Yitro 5779: The Ocean and the Cave
Two years ago, Daniel and I had the opportunity to visit Channel Islands National Park. The islands are about an hour’s boat ride off the coast of Southern California. They draw in visitors with opportunities to be deep in relatively unspoiled wilderness in just a day trip from the concrete jungle of Los Angeles. Around the perimeter of the islands are many sea caves, rock formations carved out by the rhythms of the waves.
One popular activity in the park is sea cave kayaking, which we got to do. This involved a great deal of specialized equipment and assistance from an expert guide. But sure enough, there I was, kayaking in the open ocean, on a day when the waves were particularly rough, no less. Our group traveled up and back a section of the island’s coast, in and out of beautiful sea caves.
What most sticks with me from this experience is just how difficult it was. It is easy to underestimate the power of the ocean, until you are actually in it, struggling against it just to move a short distance. Around you stands the evidence of the ocean’s power: with its strength and unrelenting persistence, the ocean chips away rock.
As I sat in my kayak, rocking back and forth with the rhythm of the waves, I felt incredibly small. All around me was nothing more than water, the same water I drink and use all the time. I could easily reach to grab a handful of it, yet the water had a power and force much greater than mine.
Our parasha this week, Yitro, features the moment at Mt. Sinai when the people experienced God’s revelation and received the 10 commandments. Having escaped Egypt, the people now stand to encounter God. It is a scene of tremendous power. The mountain is surrounded by flashes of lightening and claps of thunder and a dense cloud. The horns blow and the people, standing safely at a distance, tremble.
Then, somehow, God speaks, in such a way that the entire people can understand: “I am the Lord your God who brought you out of the land of Egypt, the house of bondage. You shall have no other gods besides me. Remember the Sabbath day. Honor your father and your mother. Do not murder. Do not steal. Do not covet your neighbor’s house.”
Obviously, there is much to say about each of these commandments. But I want to draw our attention to the words that introduce them: “God spoke all of these words” (20:1). This phrase and others like it appear many times in the Torah, so many times that we scarcely notice them. We tend to accept the notion at face value that, in the world of the Torah, God speaks to human beings in a way that they can understand.
Furthermore, the Torah also depicts human beings having specific conversations with God. For example, the chapter preceding the 10 Commandments depicts Moses having several specific conversations with God, which he reports back to the people. So how are we to understand the possibility of communication between God and mortal human beings?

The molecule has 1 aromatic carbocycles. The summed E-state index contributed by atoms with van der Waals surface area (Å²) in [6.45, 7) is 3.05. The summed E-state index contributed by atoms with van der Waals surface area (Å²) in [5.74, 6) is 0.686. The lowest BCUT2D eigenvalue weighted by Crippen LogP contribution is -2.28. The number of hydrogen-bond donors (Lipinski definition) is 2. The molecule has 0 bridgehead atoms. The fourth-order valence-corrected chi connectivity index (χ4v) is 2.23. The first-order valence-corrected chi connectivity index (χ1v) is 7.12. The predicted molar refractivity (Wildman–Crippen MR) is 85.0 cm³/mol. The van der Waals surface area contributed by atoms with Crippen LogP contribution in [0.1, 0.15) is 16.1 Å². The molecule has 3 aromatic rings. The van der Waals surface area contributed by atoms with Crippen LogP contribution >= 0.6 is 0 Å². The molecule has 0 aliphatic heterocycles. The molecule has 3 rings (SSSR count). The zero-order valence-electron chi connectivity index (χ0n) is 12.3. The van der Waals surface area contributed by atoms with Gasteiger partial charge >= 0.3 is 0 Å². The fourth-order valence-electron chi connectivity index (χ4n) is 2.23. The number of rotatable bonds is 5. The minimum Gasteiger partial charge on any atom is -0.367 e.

This brings us back to our sea caves. California isn’t the only place with them; they also dot the coast of the land of Israel. I once visited a famous one called Rosh HaNikra on the border with Lebanon. I vividly recall the blue water washing in and out of the cave. Our ancient rabbis knew about these caves, and used them as a metaphor for understanding how exactly it is that God spoke to Moses and Moses to God (Shemot Rabbah 45:3).
The rabbis compare this divine-human communication to a cave situated by the sea. The sea enters and fills it, and the cave remains full of water at more or less the same level. Yet at the same time, there is a constant flow of water into and out of the cave.
In this manner, our ancient rabbi suggest, did God and Moses communicate. Moses is the empty cave and the ocean is God. Moses is open to receive this divine communication, to perceive God’s will. Then the ocean—God—sweeps in with overwhelming force, the force I felt kayaking in the California. Moses feels God’s presence and power, and slowly internalizes God’s message, like water chipping away at rock. Some of the divine energy, transformed somehow by entering the human mind, then flows back out to its source.
The process is a dynamic back-and-forth, not a straightforward, one-way communication. Moses does not simply receive God’s message the way an athlete catches a ball. Rather, the divine energy spins around inside of him, and part of it goes back out to God.
This sea-cave image nicely complements how the Torah depicts the moment of revelation. As the Torah tells it, revelation is a terrifying, other-worldly experience. God momentarily breaches the vast distance between people and God. But the sea-cave image depicts revelation as a more intimate and more mutual process. For sure, it is still not a dialogue of equals. While the rock of the cave is powerful in its own way, is still no match for the rush of the sea.
But in this understanding of revelation, God fills a void in our consciousness with an awareness of our obligations as human beings and Jews. We are then invited into an exchange, a relationship, where we can reach back out to God as God reaches out to us in turn.
The revelation at Sinai was a singular event, a moment in which God disclosed God’s self to the entire people. Yet every moment can be a Sinai. The water is continuously flowing in and out of the cave. We may not see smoking mountains or hear thunder claps and ram’s horns announcing God’s presence. But if we attune ourselves, we might be able to experience a Divine revelation in our daily lives: in the majesty of nature, the depth of human connection, the words of our tradition or the stirrings of our hearts. Through the noise and clutter of our daily lives, may we be blessed to hear the rumble of God’s ocean.